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Originally posted by Mindmelding
reply to post by Bachrk
 



Your family is probably good people, but it was always a bad choice, regardless of your own personal profit. In the big picture, people like you empower the genocidal maniacs that do whatever it takes to climb hierarchical ladders and get what they want. Try this link to fully understand where I'm coming from.


Wow, generalize much? What do you do for a living? how pure are you? Don't you dare demonize this family with your holier then thou talk. Jesus himself said "he who is without sin, cast the first stone." think about that for a bit then come back here and tell us how this family struggled to "empower the genocidal maniacs"
You make me want to puke. Go back to Cali and tell all your friends about it at the "screw the troops" rally you have tonight.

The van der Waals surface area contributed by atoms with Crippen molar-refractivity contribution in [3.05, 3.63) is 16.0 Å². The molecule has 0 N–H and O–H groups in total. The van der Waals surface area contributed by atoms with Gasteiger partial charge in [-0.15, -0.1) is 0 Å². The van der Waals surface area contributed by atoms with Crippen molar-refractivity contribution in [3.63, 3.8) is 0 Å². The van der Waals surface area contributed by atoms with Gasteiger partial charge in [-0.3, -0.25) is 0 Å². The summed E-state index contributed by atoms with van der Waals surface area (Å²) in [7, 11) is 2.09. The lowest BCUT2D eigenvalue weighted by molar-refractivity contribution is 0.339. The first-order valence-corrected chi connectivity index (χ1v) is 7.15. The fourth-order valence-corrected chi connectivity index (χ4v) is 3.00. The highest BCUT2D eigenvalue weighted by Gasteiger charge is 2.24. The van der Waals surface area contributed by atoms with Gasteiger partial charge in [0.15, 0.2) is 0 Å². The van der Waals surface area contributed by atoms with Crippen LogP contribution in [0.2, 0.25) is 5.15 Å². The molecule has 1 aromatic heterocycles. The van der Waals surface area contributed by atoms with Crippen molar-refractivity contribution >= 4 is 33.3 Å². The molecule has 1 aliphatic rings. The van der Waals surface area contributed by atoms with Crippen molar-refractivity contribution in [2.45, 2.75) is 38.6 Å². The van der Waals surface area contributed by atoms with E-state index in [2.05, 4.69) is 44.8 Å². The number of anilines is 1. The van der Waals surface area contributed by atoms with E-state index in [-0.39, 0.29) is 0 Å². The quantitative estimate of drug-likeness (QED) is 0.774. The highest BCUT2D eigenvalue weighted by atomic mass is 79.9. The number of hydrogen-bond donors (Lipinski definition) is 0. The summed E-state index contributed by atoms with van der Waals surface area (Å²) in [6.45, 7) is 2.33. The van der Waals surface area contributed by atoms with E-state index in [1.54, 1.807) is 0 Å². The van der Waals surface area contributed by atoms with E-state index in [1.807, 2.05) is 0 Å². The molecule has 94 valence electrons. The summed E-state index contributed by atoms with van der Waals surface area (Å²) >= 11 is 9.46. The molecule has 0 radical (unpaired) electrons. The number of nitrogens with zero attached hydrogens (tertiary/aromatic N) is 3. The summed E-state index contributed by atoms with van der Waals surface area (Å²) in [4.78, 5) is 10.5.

'



posted on Jun, 20 2009 @ 06:22 PM
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reply to post by HunkaHunka
 

LOL! In defense of recruiters, they are not corporate headhunters and the military only needs so many majors, fighter pilots and snipers. Someone has to cook and type requisitions.....

Granted, recruiters often lie but it is not like kids are interviewing for a job, you take what they can give you and that's that. When I used to type up military notices for a newspaper I flat out refused to accept them from parents handwritten, it was simply shocking that every single kid from our area was in the Delta Force or Blue Angels, fresh out of boot camp. (More often than not, the parents had no clue what they did...) Apparently all soldiers are Special Ops, fly Stealth Bombers during the day and eat at Burger King every night because the military no longer employs cooks. One mother who swore up and down her son was Delta Force sent in for proof....a photo of him peeling potatoes in the kitchen. Nice. No, we did not run it though I begged to just to watch the vets in our area howl in anger!



posted on Jun, 20 2009 @ 11:24 PM